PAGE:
Would you have been considered a witch? Take this test and see
A Southern Sleuth shares a sister's plea to her brother: Write Soon Please
Nancy at My Ancestors and Me shares a tip: Accents, Spelling, and Surnames
90 years of Letters from Germany translated at Braunhart Mania
Is your blog shareable? Some tips at Finding Forgotten Stories make it easier for a reader to share
For my fellow Downtonites...enjoy some food from the show: Downton Abbey Cooks
Maybe Someone Should Write That Down discusses her Duck and Cover method for family stories
Help the NARA: Find Signatures in Documents
Jim at Hidden Genealogy Nuggets starts a new blog prompt series: Genealogy by the States

Tuesday, January 15, 2013

Blog awards - what do you think?

Recently I have been blessed to be nominated for two blog awards: The Liebster Award by Nancy at My Ancestors and Me and the Wonderful Team Member Readership Award from Shel at My Genealogical Journey, Debra at In Black and White and Debi at Who Knew?.  I was really pleased to be recognized by these great bloggers.
In doing some research on the origins of these awards, I came across some posts on different blogs where the bloggers were none too pleased about having to respond to the awards. In fact, one even said they thought blog awards were stupid. Hmm. To be fair, I was so deep in links that I couldn't even begin to find my way back to the original post that I found. But it still got me wondering: What do I think about blog awards?

The bottom line is that while I think some of titles for the awards are a bit "stupid," I think the concept is great. I find myself going and exploring the blog that nominated me and finding links to the blogs that they love. Just over this past round of recent blog awards I've started following two new blogs. It has shown me some new reading links and there are many positives for that.

And now that Geneabloggers, our main source of connecting with fellow genealogy bloggers, no longer has "roll-ups" for the daily blog topics, blog awards give us a chance to market ourselves and our other favorite blogs to new readers.

And last but not least, it sure does feel nice to be recognized. I now know that there are several readers that enjoy my blog. My blog is a creative outlet for me, but I have to admit that it feels great to know that others enjoy it too. Blog awards are like a little pep talk to keep chugging and another way for me to give a pep talk to my fellow bloggers.

So, forget the "stupid" names and the extra time it takes to respond to blog awards. Be happy that someone cares enough about your Internet outlet to recognize you! What do you think about blog awards?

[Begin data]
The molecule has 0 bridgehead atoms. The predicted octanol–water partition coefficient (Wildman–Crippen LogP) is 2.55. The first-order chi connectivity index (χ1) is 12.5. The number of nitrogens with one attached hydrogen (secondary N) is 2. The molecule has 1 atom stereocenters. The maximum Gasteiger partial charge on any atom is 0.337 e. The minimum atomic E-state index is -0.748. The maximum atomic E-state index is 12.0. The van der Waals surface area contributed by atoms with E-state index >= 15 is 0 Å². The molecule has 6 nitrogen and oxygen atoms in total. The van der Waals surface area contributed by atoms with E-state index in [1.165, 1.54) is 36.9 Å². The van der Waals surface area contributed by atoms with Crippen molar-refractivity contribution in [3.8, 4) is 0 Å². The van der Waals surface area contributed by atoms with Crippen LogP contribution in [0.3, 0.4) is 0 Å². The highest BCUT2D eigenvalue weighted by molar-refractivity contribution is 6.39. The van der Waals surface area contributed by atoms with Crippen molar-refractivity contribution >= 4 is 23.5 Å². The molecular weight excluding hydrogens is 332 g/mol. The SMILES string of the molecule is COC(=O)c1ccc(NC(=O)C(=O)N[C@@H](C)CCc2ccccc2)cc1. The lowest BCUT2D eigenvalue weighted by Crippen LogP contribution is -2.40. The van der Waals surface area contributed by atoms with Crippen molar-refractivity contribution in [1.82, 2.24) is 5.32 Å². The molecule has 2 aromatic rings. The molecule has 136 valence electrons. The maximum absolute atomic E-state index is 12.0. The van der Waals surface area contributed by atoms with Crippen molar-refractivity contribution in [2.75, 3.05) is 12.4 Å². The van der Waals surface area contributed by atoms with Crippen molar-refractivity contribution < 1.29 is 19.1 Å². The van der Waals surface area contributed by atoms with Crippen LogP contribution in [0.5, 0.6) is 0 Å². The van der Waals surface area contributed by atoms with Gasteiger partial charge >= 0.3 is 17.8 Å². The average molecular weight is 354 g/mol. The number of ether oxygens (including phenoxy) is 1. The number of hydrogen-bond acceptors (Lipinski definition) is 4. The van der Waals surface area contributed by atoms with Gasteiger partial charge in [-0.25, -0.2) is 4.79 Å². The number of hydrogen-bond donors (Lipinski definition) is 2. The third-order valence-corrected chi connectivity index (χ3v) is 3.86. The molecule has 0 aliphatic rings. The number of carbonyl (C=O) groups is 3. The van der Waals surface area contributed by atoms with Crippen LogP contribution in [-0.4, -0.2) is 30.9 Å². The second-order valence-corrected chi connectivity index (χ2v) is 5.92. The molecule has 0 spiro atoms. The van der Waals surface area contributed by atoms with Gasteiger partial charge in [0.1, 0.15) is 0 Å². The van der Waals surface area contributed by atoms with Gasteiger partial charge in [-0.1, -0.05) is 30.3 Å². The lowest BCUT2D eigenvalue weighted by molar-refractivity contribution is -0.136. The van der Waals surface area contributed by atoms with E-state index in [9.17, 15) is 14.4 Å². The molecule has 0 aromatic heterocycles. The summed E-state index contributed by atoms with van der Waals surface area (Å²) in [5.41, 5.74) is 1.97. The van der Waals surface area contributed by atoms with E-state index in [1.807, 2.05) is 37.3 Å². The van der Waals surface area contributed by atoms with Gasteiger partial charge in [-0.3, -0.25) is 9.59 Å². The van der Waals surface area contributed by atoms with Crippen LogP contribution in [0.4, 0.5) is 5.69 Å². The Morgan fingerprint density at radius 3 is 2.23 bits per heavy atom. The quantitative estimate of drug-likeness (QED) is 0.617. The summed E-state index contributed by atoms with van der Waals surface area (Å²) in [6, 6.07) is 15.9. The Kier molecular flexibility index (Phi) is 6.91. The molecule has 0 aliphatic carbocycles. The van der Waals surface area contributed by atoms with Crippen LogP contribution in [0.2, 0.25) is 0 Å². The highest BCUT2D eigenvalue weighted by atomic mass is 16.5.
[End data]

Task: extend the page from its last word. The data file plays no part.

(Part of the Wonderful Team Member Readership Award is to recognize some of the blog readers you appreciate. It is impossible for me to highlight just a few, because I appreciate them all! So thank you so much to all of my readers. Thank you for the warm comments and the inspiration to keep chugging!)

Monday, January 14, 2013

Happy birthday, Mom!

Happy birthday, mom! We all love you very much!

Friday, January 11, 2013

Follow Friday - Favorites for January 11, 2013

Favorites is my weekly list of favorite genealogy, history and random finds from across the Net.
I can't help it, these photographs are fascinating: 1800s headless portraits
Diary leads to photographer ID at Filiopietism Prism: One hundred years ago today
Yummy family brownie recipe at The Bees Knees Daily: "Mom's Delicious Brownies"
Treasure Chest Thursday at On A Flesh and Bone Foundation: The Emigrant's Suitcase
The National Museum of American History explains: What Civil War Soldiers wore and why
Family Tree Magazine lists The 75 Best State Websites for 2012
GenealogyInTime Magazine lists the Top 100 Genealogy Websites for 2013

Thursday, January 10, 2013

The Liebster Award

A great big thank you to Nancy at My Ancestors and Me for giving me the Liebster Award! This is especially nice coming from Nancy because I'm an avid follower of her blog.
Liebster is a German word that means friend, dearest, adored, beloved, chosen one. The Liebster Award is given to bloggers who have less than 200 followers. The whole point is to encourage bloggers to keep chugging along and to help spread the word about interesting blogs to a new audience.

The rules for the award vary. Some bloggers ask for a list of questions or random facts to be answered and some just post their nominees. I think the facts are fun so I've added them to my rules.
  • Thank the one who nominated you by linking back.
  • List 11 random facts about yourself/your blog.
  • Nominate five blogs with less than 200 followers.
  • Let the nominees know by leaving a comment at their sites.
  • Add the award image to your site (optional).
1. I could eat an entire box of Cheez-Its in one sitting.
2. I only know of one blood relative reads my blog (thanks Aunt Mary!).
3. I am not a big fan of lettuce or what I like to call "crunchy water."
4. I have favorite ancestors and I'm not ashamed.
5. My favorite place in the world is Kansas City, Missouri.
6. My second favorite place in the world is Garmisch-Partenkirchen, Germany
7. I wish I spoke German.
8. I would like to get a Masters in history...I plan to choose my school based on their sports teams. ;)
9. I enjoy moving every three years.
10. I only let my children watch TV shows that don't drive me crazy.
11. I suffer from lazy OCD. I hate clutter, but I'm too lazy to do anything about it.

Here are my nominees for the Liebster Award:
1. Hunting Dead People
2. 2338 W. Washington Blvd.
3. Kathryn's Quest
4. Mine, Yours' and the Other Guy's Genealogy
5. Threading Needles in a Haystack